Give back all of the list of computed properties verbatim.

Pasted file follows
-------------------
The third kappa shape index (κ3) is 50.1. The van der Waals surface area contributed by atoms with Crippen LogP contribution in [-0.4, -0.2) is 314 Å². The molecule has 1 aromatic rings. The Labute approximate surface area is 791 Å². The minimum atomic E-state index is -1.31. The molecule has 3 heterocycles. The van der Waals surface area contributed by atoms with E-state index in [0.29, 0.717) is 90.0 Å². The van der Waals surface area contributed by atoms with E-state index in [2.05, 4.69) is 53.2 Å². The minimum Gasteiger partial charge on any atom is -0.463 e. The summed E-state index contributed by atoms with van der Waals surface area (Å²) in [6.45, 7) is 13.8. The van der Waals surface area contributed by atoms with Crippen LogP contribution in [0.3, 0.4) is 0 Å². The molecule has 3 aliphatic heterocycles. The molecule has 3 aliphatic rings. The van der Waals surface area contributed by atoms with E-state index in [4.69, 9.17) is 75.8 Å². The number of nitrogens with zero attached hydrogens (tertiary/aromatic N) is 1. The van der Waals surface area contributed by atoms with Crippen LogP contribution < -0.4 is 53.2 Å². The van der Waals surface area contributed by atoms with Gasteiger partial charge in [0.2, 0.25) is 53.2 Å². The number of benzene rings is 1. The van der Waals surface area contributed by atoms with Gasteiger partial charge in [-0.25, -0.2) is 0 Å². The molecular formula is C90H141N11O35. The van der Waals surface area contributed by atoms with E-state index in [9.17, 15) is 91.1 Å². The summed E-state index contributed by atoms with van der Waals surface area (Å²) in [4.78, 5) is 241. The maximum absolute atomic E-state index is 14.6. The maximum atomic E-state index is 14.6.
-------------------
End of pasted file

The third kappa shape index (κ3) is 50.1. The van der Waals surface area contributed by atoms with Crippen LogP contribution in [-0.4, -0.2) is 314 Å². The molecule has 1 aromatic rings. The Labute approximate surface area is 791 Å². The minimum atomic E-state index is -1.31. The molecule has 3 heterocycles. The van der Waals surface area contributed by atoms with E-state index in [0.29, 0.717) is 90.0 Å². The van der Waals surface area contributed by atoms with E-state index in [2.05, 4.69) is 53.2 Å². The minimum Gasteiger partial charge on any atom is -0.463 e. The summed E-state index contributed by atoms with van der Waals surface area (Å²) in [6.45, 7) is 13.8. The van der Waals surface area contributed by atoms with Crippen LogP contribution in [0.3, 0.4) is 0 Å². The molecule has 3 aliphatic heterocycles. The molecule has 3 aliphatic rings. The van der Waals surface area contributed by atoms with E-state index in [4.69, 9.17) is 75.8 Å². The number of nitrogens with zero attached hydrogens (tertiary/aromatic N) is 1. The van der Waals surface area contributed by atoms with Crippen LogP contribution < -0.4 is 53.2 Å². The van der Waals surface area contributed by atoms with Gasteiger partial charge in [0.2, 0.25) is 53.2 Å². The number of benzene rings is 1. The van der Waals surface area contributed by atoms with Gasteiger partial charge in [-0.25, -0.2) is 0 Å². The molecular formula is C90H141N11O35. The van der Waals surface area contributed by atoms with E-state index in [9.17, 15) is 91.1 Å². The summed E-state index contributed by atoms with van der Waals surface area (Å²) in [4.78, 5) is 241. The maximum absolute atomic E-state index is 14.6. The maximum atomic E-state index is 14.6.